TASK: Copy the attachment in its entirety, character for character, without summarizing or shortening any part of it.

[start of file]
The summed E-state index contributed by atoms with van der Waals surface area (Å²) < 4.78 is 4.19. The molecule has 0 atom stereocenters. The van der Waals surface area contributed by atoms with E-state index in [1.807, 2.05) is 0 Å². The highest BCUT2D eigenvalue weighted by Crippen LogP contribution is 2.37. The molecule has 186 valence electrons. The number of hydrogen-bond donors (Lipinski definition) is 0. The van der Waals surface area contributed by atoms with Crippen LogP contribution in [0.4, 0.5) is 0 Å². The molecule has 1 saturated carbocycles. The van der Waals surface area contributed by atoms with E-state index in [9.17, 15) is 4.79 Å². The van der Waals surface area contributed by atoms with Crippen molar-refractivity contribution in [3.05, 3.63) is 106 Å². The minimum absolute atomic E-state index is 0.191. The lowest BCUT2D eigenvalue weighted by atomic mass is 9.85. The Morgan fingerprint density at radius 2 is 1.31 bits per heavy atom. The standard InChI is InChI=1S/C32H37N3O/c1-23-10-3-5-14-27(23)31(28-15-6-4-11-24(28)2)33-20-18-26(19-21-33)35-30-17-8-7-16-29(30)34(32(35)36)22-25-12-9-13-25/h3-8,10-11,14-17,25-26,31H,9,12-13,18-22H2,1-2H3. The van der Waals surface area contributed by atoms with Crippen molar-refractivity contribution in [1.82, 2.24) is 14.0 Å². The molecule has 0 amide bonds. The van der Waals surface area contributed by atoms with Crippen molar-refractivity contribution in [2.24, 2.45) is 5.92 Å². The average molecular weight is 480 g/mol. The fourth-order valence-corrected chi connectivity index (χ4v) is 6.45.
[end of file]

The summed E-state index contributed by atoms with van der Waals surface area (Å²) < 4.78 is 4.19. The molecule has 0 atom stereocenters. The van der Waals surface area contributed by atoms with E-state index in [1.807, 2.05) is 0 Å². The highest BCUT2D eigenvalue weighted by Crippen LogP contribution is 2.37. The molecule has 186 valence electrons. The number of hydrogen-bond donors (Lipinski definition) is 0. The van der Waals surface area contributed by atoms with Crippen LogP contribution in [0.4, 0.5) is 0 Å². The molecule has 1 saturated carbocycles. The van der Waals surface area contributed by atoms with E-state index in [9.17, 15) is 4.79 Å². The van der Waals surface area contributed by atoms with Crippen molar-refractivity contribution in [3.05, 3.63) is 106 Å². The minimum absolute atomic E-state index is 0.191. The lowest BCUT2D eigenvalue weighted by atomic mass is 9.85. The Morgan fingerprint density at radius 2 is 1.31 bits per heavy atom. The standard InChI is InChI=1S/C32H37N3O/c1-23-10-3-5-14-27(23)31(28-15-6-4-11-24(28)2)33-20-18-26(19-21-33)35-30-17-8-7-16-29(30)34(32(35)36)22-25-12-9-13-25/h3-8,10-11,14-17,25-26,31H,9,12-13,18-22H2,1-2H3. The van der Waals surface area contributed by atoms with Crippen molar-refractivity contribution in [1.82, 2.24) is 14.0 Å². The molecule has 0 amide bonds. The van der Waals surface area contributed by atoms with Crippen molar-refractivity contribution in [2.24, 2.45) is 5.92 Å². The average molecular weight is 480 g/mol. The fourth-order valence-corrected chi connectivity index (χ4v) is 6.45.